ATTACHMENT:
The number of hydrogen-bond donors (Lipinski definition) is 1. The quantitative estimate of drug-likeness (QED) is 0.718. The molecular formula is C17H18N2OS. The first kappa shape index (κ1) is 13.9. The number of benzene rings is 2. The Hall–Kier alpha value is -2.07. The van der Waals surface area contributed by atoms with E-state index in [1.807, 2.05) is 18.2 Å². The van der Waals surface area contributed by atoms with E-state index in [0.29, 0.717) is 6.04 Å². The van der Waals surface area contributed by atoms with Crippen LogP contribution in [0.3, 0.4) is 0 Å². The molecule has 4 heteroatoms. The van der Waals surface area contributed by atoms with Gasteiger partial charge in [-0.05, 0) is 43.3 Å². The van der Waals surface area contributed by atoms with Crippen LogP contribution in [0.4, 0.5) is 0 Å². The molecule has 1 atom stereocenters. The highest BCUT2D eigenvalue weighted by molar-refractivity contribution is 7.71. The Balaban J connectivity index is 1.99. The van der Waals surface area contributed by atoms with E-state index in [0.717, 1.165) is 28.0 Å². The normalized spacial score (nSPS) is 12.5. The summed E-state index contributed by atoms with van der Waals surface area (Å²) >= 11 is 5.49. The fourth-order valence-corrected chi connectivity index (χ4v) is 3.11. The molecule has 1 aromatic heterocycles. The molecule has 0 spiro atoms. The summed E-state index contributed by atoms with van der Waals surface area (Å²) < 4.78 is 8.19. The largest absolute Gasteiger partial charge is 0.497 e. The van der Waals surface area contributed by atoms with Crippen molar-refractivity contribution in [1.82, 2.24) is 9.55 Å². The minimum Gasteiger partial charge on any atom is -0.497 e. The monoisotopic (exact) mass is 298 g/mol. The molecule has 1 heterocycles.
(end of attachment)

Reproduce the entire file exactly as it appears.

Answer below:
The number of hydrogen-bond donors (Lipinski definition) is 1. The quantitative estimate of drug-likeness (QED) is 0.718. The molecular formula is C17H18N2OS. The first kappa shape index (κ1) is 13.9. The number of benzene rings is 2. The Hall–Kier alpha value is -2.07. The van der Waals surface area contributed by atoms with E-state index in [1.807, 2.05) is 18.2 Å². The van der Waals surface area contributed by atoms with E-state index in [0.29, 0.717) is 6.04 Å². The van der Waals surface area contributed by atoms with Crippen LogP contribution in [0.3, 0.4) is 0 Å². The molecule has 4 heteroatoms. The van der Waals surface area contributed by atoms with Gasteiger partial charge in [-0.05, 0) is 43.3 Å². The van der Waals surface area contributed by atoms with Crippen LogP contribution in [0.4, 0.5) is 0 Å². The molecule has 1 atom stereocenters. The highest BCUT2D eigenvalue weighted by molar-refractivity contribution is 7.71. The Balaban J connectivity index is 1.99. The van der Waals surface area contributed by atoms with E-state index in [0.717, 1.165) is 28.0 Å². The normalized spacial score (nSPS) is 12.5. The summed E-state index contributed by atoms with van der Waals surface area (Å²) >= 11 is 5.49. The fourth-order valence-corrected chi connectivity index (χ4v) is 3.11. The molecule has 1 aromatic heterocycles. The molecule has 0 spiro atoms. The summed E-state index contributed by atoms with van der Waals surface area (Å²) < 4.78 is 8.19. The largest absolute Gasteiger partial charge is 0.497 e. The van der Waals surface area contributed by atoms with Crippen molar-refractivity contribution in [1.82, 2.24) is 9.55 Å². The minimum Gasteiger partial charge on any atom is -0.497 e. The monoisotopic (exact) mass is 298 g/mol. The molecule has 1 heterocycles.